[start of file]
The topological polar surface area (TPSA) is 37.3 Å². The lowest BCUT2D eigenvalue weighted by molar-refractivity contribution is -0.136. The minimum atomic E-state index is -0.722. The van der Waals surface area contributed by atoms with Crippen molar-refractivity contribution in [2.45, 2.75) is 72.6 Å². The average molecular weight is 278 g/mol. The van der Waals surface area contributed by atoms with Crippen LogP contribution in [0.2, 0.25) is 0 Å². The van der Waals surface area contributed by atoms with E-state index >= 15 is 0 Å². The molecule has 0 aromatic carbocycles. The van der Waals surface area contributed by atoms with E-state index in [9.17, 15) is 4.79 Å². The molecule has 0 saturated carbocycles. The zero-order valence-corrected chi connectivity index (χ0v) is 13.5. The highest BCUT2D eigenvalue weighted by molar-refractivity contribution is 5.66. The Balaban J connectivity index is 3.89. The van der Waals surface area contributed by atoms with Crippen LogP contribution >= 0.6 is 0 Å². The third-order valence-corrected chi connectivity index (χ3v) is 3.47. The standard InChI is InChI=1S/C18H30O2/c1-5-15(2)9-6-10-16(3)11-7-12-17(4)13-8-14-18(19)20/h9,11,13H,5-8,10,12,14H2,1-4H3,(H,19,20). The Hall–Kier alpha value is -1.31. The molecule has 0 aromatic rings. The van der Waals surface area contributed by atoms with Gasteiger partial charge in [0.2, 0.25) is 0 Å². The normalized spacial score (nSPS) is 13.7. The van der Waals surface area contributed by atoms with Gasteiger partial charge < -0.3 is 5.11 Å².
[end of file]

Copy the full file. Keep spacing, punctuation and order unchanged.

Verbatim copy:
The topological polar surface area (TPSA) is 37.3 Å². The lowest BCUT2D eigenvalue weighted by molar-refractivity contribution is -0.136. The minimum atomic E-state index is -0.722. The van der Waals surface area contributed by atoms with Crippen molar-refractivity contribution in [2.45, 2.75) is 72.6 Å². The average molecular weight is 278 g/mol. The van der Waals surface area contributed by atoms with Crippen LogP contribution in [0.2, 0.25) is 0 Å². The van der Waals surface area contributed by atoms with E-state index >= 15 is 0 Å². The molecule has 0 aromatic carbocycles. The van der Waals surface area contributed by atoms with E-state index in [9.17, 15) is 4.79 Å². The molecule has 0 saturated carbocycles. The zero-order valence-corrected chi connectivity index (χ0v) is 13.5. The highest BCUT2D eigenvalue weighted by molar-refractivity contribution is 5.66. The Balaban J connectivity index is 3.89. The van der Waals surface area contributed by atoms with Crippen LogP contribution >= 0.6 is 0 Å². The third-order valence-corrected chi connectivity index (χ3v) is 3.47. The standard InChI is InChI=1S/C18H30O2/c1-5-15(2)9-6-10-16(3)11-7-12-17(4)13-8-14-18(19)20/h9,11,13H,5-8,10,12,14H2,1-4H3,(H,19,20). The Hall–Kier alpha value is -1.31. The molecule has 0 aromatic rings. The van der Waals surface area contributed by atoms with Gasteiger partial charge in [0.2, 0.25) is 0 Å². The normalized spacial score (nSPS) is 13.7. The van der Waals surface area contributed by atoms with Gasteiger partial charge < -0.3 is 5.11 Å².